Bob’s Privates

Wednesday, April 24th, 2013

This Is ‘Worried’ Bob

Bill is talking about Bob’s anal glands, again.

It’s early morning. I have just gotten up and am dozing a bit in my comfortable leather chair with the sun on my shoulders, in the sitting room. With a full coffee cup in one hand, I am easing into the day.

*Bill has come in from his Studio that’s attached to my house.

“Good morning,” he says. Then he makes a bit of cheery chit chat about the world news, which isn’t like him. Instead of just leaving me the newspaper, he is being sociable.

Standing in front of me  he says, “We need another $60 for repair of the leaf blower. I already gave the guy $30.”

I say, “Bill, this is why I like to buy quality. We get something cheap and we pay more and more when it breaks down.”

The cheap leaf blower is always breaking down. Guess who picked it out.

We have a tiny, heated discussion about the leaf blower.

When that subject gets beaten up there is silence while Bill jiggles up and down.

“I’ve been looking at replacements for the  outside chair cushions,” he says.

He goes on to remark on the colors, the stuffings, the different brands that he likes.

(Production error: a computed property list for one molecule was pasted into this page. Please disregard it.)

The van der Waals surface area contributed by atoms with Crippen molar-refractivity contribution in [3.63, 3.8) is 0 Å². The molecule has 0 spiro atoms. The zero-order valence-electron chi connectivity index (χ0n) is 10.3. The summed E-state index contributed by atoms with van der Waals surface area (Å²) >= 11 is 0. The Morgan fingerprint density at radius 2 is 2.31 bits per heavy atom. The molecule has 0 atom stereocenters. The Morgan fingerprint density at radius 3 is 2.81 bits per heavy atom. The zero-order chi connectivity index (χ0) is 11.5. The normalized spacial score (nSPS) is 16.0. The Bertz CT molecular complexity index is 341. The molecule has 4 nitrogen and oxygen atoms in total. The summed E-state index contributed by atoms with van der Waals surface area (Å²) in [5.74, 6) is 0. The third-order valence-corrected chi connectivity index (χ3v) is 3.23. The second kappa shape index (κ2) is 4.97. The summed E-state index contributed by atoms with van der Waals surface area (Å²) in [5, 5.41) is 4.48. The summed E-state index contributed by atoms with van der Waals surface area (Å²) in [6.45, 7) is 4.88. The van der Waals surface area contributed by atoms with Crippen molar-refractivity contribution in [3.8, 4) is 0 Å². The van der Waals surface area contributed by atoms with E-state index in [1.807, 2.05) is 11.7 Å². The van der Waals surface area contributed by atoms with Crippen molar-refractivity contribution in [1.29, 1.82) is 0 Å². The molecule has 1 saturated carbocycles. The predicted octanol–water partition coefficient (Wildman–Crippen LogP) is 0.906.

We have discussed this many times. He wants the cushions. I have found the cushions I like and would have ordered them a month ago if I were in charge.

Bill wants what I, as an artist, consider some ugly replacements and we have been arguing about this. Finally, I have said, “Since I’m paying for them, we are getting what I want.”

I have asked Bill a number of times to measure the 3 types of chairs and then I will order the cushions. I have been leaving this to him as the whole replacement thing is his idea.

Meanwhile, we are heading into the summer and are at an impasse.

I take a deep breath. No reason to be mad about a small, silly thing.

“So, we need to get Bob to the vet to squeeze his anal glands,” Bill says. (more…)

Justice Prevails

Wednesday, April 17th, 2013

Ramona, California-The Town Where Justice Lives